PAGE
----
May 21, 2017

It’s hard to believe that the school year is coming to an end. Here are two important dates for you to remember:

Friday, May 26th – All ILL books must be returned so I can get them back to the libraries we borrowed them from

Friday, June 2nd – Last day of the year for book check-outs. I’ll need to spend the next few weeks wrangling all the books back to do a proper inventory of our materials

Although the school year is winding down, I will still be recommending titles that students can borrow from the public library. It’s never too early to start making a summer reading list!

The Great Big Boom (HiLo 3), (2017)

by Judd Winick

hilo3

Goodreads summary: HILO s BA-ACK in this funny “New York Times “bestselling full-color middle-grade graphic novel series that Bone creator Jeff Smith calls delightful and Big Nate author Lincoln Peirce says every kid will love!
HiLo may look like an ordinary kid, but he’s DEFINITELY not! When we last saw HiLo, DJ, and Gina, Gina had been sucked into a mysterious portal to who knows where! But friends don’t let friends disappear into NOWHERE! It’s up to D.J. and HiLo to follow her. Will there be danger? YES! Will there be amazing surprises? OF COURSE! Will Gina end up being the one to save them? DEFINITELY! With the help of Polly, the magical warrior cat, the friends will have to battle bad guys and face disgusting food, an angry mom, powerful magic, and more! Will they survive . . . and make it back to Earth before the portal closes again?! Find out in the third HiLo adventure!”

Watch the original HiLo book trailer with author/illustrator Judd Winick.

Giant Trouble (Hamster Princess 4), (2017)

by Ursula Vernon

gianttrouble

Goodreads summary: A magical beanstalk leads to a GIANT surprise in book four of the series that s chock-full of girl power and perfect for fans of Princess in Black and Babymouse.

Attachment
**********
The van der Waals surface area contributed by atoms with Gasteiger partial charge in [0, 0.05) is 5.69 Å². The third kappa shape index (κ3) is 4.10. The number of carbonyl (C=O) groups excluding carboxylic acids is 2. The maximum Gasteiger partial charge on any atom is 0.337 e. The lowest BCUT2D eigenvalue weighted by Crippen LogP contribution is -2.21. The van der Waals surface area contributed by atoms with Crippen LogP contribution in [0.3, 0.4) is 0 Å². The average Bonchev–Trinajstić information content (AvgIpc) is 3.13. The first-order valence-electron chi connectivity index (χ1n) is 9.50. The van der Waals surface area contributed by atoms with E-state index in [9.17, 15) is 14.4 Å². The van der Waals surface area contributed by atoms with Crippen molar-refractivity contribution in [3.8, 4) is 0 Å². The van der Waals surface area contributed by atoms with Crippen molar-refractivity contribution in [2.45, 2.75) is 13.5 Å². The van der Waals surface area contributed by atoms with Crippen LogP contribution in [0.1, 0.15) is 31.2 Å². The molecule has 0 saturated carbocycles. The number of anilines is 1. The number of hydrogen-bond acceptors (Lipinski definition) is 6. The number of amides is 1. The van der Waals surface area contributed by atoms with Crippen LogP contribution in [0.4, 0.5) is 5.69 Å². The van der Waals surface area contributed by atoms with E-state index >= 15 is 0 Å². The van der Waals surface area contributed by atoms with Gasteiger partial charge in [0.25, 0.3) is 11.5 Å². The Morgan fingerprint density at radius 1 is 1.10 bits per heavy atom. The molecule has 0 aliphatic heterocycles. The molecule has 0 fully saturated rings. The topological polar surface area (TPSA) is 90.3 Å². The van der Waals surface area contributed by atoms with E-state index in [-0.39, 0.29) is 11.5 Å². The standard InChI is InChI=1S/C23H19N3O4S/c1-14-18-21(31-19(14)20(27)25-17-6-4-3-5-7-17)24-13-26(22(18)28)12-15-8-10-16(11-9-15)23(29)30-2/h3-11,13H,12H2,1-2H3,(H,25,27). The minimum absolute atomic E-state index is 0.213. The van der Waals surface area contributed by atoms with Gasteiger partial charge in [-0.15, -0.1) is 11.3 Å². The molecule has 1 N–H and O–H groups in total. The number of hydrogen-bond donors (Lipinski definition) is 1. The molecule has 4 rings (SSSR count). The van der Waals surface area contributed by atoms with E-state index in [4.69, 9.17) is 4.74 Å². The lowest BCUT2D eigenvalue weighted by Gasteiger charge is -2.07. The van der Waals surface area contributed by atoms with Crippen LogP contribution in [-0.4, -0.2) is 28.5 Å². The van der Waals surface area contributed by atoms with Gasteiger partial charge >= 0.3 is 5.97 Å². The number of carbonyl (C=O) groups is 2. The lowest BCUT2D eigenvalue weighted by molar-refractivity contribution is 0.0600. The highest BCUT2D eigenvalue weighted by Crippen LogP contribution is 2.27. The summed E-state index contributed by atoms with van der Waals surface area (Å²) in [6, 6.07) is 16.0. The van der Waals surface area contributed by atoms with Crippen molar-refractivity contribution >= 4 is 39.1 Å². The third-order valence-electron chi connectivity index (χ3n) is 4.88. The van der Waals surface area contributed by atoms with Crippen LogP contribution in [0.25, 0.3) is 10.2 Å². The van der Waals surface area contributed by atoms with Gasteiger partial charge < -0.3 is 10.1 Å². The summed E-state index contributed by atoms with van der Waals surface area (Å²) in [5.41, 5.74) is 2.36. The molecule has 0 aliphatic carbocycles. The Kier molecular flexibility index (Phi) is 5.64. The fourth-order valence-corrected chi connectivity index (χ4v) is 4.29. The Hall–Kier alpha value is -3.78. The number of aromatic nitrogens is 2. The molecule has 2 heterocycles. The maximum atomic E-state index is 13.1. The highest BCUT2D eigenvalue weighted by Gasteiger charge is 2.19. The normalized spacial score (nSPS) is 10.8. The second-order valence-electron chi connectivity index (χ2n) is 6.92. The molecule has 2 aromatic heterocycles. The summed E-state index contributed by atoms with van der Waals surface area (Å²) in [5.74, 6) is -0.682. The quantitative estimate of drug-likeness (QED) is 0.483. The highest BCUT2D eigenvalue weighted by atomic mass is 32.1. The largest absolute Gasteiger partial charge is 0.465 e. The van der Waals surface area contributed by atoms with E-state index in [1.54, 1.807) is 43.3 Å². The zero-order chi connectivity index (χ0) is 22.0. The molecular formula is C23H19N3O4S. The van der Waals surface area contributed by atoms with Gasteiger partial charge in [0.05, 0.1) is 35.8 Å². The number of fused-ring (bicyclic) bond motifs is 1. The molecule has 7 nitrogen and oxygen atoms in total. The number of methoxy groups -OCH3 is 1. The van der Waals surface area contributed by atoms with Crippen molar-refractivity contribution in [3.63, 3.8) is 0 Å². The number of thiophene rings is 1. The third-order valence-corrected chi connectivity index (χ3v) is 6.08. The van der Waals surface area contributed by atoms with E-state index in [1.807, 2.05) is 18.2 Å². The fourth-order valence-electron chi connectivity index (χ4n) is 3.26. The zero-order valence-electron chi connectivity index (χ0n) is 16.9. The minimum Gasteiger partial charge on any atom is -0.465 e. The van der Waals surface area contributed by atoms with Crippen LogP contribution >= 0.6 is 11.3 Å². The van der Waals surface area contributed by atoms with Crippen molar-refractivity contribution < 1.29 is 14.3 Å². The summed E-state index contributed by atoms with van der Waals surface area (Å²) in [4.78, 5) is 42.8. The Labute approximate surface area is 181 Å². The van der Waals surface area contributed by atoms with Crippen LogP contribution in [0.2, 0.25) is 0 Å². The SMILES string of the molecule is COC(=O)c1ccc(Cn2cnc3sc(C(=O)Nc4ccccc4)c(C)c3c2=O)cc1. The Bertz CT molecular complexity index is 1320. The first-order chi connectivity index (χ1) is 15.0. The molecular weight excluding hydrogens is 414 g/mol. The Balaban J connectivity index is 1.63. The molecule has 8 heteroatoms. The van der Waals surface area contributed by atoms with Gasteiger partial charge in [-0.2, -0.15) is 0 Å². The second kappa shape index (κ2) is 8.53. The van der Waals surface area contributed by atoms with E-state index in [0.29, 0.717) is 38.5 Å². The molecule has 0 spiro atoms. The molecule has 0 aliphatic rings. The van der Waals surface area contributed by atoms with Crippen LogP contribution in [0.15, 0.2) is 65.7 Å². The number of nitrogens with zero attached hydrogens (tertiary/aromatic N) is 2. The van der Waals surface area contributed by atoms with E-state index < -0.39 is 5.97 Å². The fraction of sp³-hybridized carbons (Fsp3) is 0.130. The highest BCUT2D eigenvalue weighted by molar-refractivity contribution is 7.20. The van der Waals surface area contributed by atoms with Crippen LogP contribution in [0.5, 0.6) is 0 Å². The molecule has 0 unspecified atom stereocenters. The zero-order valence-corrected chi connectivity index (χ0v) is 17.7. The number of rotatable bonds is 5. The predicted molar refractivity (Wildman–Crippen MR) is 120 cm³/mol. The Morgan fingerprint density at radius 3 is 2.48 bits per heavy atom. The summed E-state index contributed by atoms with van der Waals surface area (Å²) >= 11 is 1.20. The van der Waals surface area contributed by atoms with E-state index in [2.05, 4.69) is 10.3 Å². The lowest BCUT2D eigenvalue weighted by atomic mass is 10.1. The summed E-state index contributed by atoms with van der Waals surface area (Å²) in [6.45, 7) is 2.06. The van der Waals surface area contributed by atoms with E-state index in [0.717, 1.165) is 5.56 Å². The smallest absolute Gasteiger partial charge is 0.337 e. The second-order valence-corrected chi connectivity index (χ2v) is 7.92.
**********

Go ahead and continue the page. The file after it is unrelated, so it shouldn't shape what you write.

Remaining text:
Princess Harriet Hamsterbone doesn’t go looking for trouble. She prefers to think of it as looking for adventure. But when she climbs to the top of an enormous beanstalk and sneaks into the castle at the top, Harriet finds plenty of both. The castle is home to one very poetically challenged giant rabbit with two unusual prisoners a girl who is half harp, half hamster, and an extremely large goose. This calls for a heroic rescue, and Harriet is just the hamster for the job.
The fourth installment of the critically acclaimed Hamster Princess series turns the story of Jack and the Beanstalk upside down, with plenty of laughs along the way.”

Watch a book trailer for the Hamster Princess series.

Strong Inside (Young Readers Edition): The True Story of How Perry Wallace Broke College Basketball’s Color Line, (2016)

by Andrew Maraniss

stronginside.jpg

Goodreads summary: The inspirational true story of the first African American to play college basketball in the deeply segregated Southeastern Conference–a powerful moment in Black history.
Perry Wallace was born at an historic crossroads in U.S. history. He entered kindergarten the year that the Brown v. Board of Education decision led to integrated schools, allowing blacks and whites to learn side by side. A week after Martin Luther King Jr.’s -I Have a Dream- speech, Wallace enrolled in high school and his sensational jumping, dunking, and rebounding abilities quickly earned him the attention of college basketball recruiters from top schools across the nation. In his senior year his Pearl High School basketball team won Tennessee’s first racially-integrated state tournament.